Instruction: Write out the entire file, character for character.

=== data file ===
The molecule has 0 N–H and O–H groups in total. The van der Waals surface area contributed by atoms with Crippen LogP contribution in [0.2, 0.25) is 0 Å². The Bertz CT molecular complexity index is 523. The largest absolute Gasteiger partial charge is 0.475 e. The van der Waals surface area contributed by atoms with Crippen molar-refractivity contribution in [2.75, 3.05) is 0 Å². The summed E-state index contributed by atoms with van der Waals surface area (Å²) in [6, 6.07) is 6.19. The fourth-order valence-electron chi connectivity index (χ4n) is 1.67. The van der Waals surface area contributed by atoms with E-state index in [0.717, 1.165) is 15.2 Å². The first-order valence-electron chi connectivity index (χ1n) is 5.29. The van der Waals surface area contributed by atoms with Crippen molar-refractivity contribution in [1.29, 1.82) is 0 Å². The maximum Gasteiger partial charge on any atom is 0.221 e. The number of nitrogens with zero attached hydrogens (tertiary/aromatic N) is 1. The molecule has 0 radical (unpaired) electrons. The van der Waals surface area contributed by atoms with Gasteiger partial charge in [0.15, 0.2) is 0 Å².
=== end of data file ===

The molecule has 0 N–H and O–H groups in total. The van der Waals surface area contributed by atoms with Crippen LogP contribution in [0.2, 0.25) is 0 Å². The Bertz CT molecular complexity index is 523. The largest absolute Gasteiger partial charge is 0.475 e. The van der Waals surface area contributed by atoms with Crippen molar-refractivity contribution in [2.75, 3.05) is 0 Å². The summed E-state index contributed by atoms with van der Waals surface area (Å²) in [6, 6.07) is 6.19. The fourth-order valence-electron chi connectivity index (χ4n) is 1.67. The van der Waals surface area contributed by atoms with E-state index in [0.717, 1.165) is 15.2 Å². The first-order valence-electron chi connectivity index (χ1n) is 5.29. The van der Waals surface area contributed by atoms with Crippen molar-refractivity contribution in [1.29, 1.82) is 0 Å². The maximum Gasteiger partial charge on any atom is 0.221 e. The number of nitrogens with zero attached hydrogens (tertiary/aromatic N) is 1. The molecule has 0 radical (unpaired) electrons. The van der Waals surface area contributed by atoms with Gasteiger partial charge in [0.15, 0.2) is 0 Å².